In the 45-65 age group, smokers had an average score on the photonumeric scale of more than two, while nonsmokers had an average score of less than one. In the 65 and older age group, smokers had an average score of about six, while nonsmokers had an average score of approximately four."

The scale referenced above measured fine wrinkling on a scale of zero to eight, where zero indicates no wrinkling and eight indicates severe fine wrinkling.

According to this study, protected mature age smoker's skin is twice as damaged as non-smoker's skin in earlier years, and continues to appear significantly more damaged as time passes, although the difference becomes less marked.

This lends some credence to the notion that smoking while younger, when your skin is naturally better reserved, has a readily observable effect, no matter what skin care or methods you employ.

Without exception, smoking also greatly reduces the effectiveness of better skin care products. So much so, that none of the product descriptions for brands such as Jan Marini, Skinceuticals, IS Clinical and Gernetic remain accurate for people whom smoke.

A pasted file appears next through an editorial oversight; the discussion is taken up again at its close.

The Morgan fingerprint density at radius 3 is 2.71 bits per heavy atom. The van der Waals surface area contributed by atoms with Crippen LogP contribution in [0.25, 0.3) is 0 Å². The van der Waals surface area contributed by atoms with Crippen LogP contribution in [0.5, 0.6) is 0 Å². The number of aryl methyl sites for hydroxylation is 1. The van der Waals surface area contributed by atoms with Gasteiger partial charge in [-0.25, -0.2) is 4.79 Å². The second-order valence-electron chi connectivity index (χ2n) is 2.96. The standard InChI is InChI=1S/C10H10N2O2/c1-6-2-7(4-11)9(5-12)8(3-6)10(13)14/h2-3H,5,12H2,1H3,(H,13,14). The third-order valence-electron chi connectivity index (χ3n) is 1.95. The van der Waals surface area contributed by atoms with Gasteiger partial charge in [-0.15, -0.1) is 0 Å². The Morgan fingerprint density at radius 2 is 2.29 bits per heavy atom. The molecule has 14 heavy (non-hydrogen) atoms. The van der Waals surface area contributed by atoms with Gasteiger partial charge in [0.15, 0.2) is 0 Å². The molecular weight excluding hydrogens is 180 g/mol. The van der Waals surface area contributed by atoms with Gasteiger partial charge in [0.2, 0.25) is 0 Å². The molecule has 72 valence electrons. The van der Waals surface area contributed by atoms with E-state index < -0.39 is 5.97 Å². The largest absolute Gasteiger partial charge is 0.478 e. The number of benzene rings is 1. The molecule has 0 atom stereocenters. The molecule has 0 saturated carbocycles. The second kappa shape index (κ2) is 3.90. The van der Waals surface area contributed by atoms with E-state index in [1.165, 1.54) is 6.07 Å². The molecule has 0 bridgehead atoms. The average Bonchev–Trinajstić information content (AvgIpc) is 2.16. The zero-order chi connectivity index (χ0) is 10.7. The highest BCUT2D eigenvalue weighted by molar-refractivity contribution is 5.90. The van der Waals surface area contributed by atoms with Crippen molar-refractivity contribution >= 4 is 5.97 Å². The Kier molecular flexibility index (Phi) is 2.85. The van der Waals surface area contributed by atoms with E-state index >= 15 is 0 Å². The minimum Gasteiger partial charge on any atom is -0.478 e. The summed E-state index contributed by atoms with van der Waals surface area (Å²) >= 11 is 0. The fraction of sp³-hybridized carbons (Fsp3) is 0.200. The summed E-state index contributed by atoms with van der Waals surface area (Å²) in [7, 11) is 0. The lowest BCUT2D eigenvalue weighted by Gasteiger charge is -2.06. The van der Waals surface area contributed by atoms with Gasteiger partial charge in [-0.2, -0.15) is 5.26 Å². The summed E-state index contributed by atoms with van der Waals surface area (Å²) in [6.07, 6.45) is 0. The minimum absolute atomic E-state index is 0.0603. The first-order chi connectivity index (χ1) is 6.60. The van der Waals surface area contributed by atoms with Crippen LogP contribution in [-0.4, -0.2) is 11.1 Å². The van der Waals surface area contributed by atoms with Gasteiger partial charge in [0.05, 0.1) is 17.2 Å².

Firmness, tone and colouring of aging body skin can be progressively restored using one of the following:

The referenced study was supported by grants from the Babcock Endowment for Dermatologic Research and the National Institutes of Health.

Refer: Archives of Dermatology, 2007; 143:397-402.


Additional Information:

Thursday, 13 December 2007

Smoking and Skin Microcirculation

The body's blood clotting system and microcirculation in general are very sensitive to small amounts of tobacco smoke.

Even small exposure — directly through inhalation or passively, by environmental exposure, produces a large effect because tobacco smoke's mechanisms are the same whether it is willfully inhaled or not.

Monday, 31 March 2008

Effect of Smoking on Hands (Hand Skin)

Smoke chemicals are active, permanent skin-slackening agents.

They work comprehensively, and they're stronger than anything skin care has to offer.

They act topically, by irritating the hand's epidermis as smoke flows over it, depositing toxic materials; and systemically on the hand's dermis via the bloodstream.

Refer Smoking and Skin — Effects and Short/Long-Term Outcomes.

Overview the Example Reparative Protocol for Dry and Aging Hands.